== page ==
He {Constantine} said that about noon, when the day was already beginning to decline, he saw with his own eyes the trophy of a cross of light in the heavens , above the sun, and bearing the inscription , Conquer by this...in his sleep the Christ of God appeared to him with the same sign which he had seen in the heavens , and commanded him to make a likeness of that sign which he had seen in the heavens , and to use it as a safeguard in all engagements with his enemies....At dawn of day he arose, and communicated the marvel to his friends: and then, calling together the workers in gold and precious stones, he sat in the midst of them, and described to them the figure of the sign he had seen, bidding them represent it in gold and precious stones...Now it was made in the following manner. A long spear, overlaid with gold, formed the figure of the cross by means of a transverse bar laid over it. On the top of the whole was fixed a wreath of gold and precious stones; and within this, the symbol of the Saviour's name, two letters indicating the name of Christ by means of its initial characters, the letter P being intersected by X in its centre...(Eusebius. The Life of Constantine, Chapters 28,30,31).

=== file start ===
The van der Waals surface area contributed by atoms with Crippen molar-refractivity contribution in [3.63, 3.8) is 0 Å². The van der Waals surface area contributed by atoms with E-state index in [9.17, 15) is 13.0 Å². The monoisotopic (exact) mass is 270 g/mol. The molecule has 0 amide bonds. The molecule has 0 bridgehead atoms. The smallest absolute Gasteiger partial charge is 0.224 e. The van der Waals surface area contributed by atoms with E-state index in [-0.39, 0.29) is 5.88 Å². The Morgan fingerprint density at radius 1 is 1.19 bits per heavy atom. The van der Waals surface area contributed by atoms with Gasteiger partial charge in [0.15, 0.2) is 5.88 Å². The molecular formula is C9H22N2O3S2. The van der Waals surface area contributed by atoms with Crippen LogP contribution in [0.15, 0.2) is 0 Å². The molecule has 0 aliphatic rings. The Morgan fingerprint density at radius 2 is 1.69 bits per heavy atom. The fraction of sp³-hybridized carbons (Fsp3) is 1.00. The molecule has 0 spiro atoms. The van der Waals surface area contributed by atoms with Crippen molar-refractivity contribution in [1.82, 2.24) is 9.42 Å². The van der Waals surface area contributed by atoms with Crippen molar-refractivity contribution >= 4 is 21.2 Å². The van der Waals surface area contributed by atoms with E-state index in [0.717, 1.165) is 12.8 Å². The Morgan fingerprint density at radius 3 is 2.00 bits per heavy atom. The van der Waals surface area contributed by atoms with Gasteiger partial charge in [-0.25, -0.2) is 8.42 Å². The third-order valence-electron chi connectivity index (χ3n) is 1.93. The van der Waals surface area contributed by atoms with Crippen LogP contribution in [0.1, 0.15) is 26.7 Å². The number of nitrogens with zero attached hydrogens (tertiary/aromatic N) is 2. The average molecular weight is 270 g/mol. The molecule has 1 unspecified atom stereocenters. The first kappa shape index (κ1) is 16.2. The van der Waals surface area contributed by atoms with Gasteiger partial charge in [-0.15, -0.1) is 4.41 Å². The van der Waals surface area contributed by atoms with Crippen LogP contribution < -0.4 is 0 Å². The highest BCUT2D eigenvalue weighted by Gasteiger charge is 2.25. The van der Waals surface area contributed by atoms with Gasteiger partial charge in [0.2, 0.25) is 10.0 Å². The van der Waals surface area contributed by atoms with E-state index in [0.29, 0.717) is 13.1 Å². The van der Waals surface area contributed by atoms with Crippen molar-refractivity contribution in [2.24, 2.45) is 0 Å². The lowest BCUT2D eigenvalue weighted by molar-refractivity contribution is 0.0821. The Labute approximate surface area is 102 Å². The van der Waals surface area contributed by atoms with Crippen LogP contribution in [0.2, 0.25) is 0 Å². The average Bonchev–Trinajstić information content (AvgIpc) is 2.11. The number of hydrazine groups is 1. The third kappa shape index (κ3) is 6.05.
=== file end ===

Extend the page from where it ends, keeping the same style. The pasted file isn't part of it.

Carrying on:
This type of cross is known as a labarum:

The Labarum (☧) was a vexillum (military standard) that displayed the first two Greek letters of the word "Christ" (Greek: ΧΡΙΣΤΟΣ, or Χριστός) — Chi (χ) and Rho (ρ).It was first used by the Roman emperor Constantine I. (Labarum. Wikipedia, viewed 03/04/09).